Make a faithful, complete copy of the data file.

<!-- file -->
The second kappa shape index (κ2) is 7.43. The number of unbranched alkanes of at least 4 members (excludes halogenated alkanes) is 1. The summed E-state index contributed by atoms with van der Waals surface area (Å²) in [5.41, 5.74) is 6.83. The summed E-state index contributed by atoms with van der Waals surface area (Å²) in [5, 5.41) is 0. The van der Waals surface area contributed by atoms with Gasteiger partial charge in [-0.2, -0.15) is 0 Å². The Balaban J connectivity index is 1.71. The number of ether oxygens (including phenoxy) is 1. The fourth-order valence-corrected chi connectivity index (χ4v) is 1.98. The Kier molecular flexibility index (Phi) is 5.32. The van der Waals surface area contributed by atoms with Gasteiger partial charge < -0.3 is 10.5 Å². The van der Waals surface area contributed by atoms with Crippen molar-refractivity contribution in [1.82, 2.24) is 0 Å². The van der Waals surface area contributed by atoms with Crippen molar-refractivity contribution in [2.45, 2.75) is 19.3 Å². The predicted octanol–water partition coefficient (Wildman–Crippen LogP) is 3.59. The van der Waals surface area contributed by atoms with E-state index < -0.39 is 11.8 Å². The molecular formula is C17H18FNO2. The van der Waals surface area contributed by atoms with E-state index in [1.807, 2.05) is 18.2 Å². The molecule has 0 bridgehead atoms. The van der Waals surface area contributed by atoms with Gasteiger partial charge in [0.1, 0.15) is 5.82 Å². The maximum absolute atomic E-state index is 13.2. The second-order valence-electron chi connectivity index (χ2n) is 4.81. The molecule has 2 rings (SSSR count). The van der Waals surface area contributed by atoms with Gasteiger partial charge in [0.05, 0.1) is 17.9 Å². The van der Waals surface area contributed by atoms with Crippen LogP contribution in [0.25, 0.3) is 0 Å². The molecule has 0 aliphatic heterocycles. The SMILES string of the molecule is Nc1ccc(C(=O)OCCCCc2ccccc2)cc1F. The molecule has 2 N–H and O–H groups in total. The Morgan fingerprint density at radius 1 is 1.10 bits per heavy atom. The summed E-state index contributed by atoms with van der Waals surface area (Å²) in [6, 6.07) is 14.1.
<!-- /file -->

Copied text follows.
The second kappa shape index (κ2) is 7.43. The number of unbranched alkanes of at least 4 members (excludes halogenated alkanes) is 1. The summed E-state index contributed by atoms with van der Waals surface area (Å²) in [5.41, 5.74) is 6.83. The summed E-state index contributed by atoms with van der Waals surface area (Å²) in [5, 5.41) is 0. The van der Waals surface area contributed by atoms with Gasteiger partial charge in [-0.2, -0.15) is 0 Å². The Balaban J connectivity index is 1.71. The number of ether oxygens (including phenoxy) is 1. The fourth-order valence-corrected chi connectivity index (χ4v) is 1.98. The Kier molecular flexibility index (Phi) is 5.32. The van der Waals surface area contributed by atoms with Gasteiger partial charge < -0.3 is 10.5 Å². The van der Waals surface area contributed by atoms with Crippen molar-refractivity contribution in [1.82, 2.24) is 0 Å². The van der Waals surface area contributed by atoms with Crippen molar-refractivity contribution in [2.45, 2.75) is 19.3 Å². The predicted octanol–water partition coefficient (Wildman–Crippen LogP) is 3.59. The van der Waals surface area contributed by atoms with E-state index < -0.39 is 11.8 Å². The molecular formula is C17H18FNO2. The van der Waals surface area contributed by atoms with E-state index in [1.807, 2.05) is 18.2 Å². The molecule has 0 bridgehead atoms. The van der Waals surface area contributed by atoms with Gasteiger partial charge in [0.1, 0.15) is 5.82 Å². The maximum absolute atomic E-state index is 13.2. The second-order valence-electron chi connectivity index (χ2n) is 4.81. The molecule has 2 rings (SSSR count). The van der Waals surface area contributed by atoms with Gasteiger partial charge in [0.05, 0.1) is 17.9 Å². The van der Waals surface area contributed by atoms with Crippen LogP contribution in [0.25, 0.3) is 0 Å². The molecule has 0 aliphatic heterocycles. The SMILES string of the molecule is Nc1ccc(C(=O)OCCCCc2ccccc2)cc1F. The molecule has 2 N–H and O–H groups in total. The Morgan fingerprint density at radius 1 is 1.10 bits per heavy atom. The summed E-state index contributed by atoms with van der Waals surface area (Å²) in [6, 6.07) is 14.1.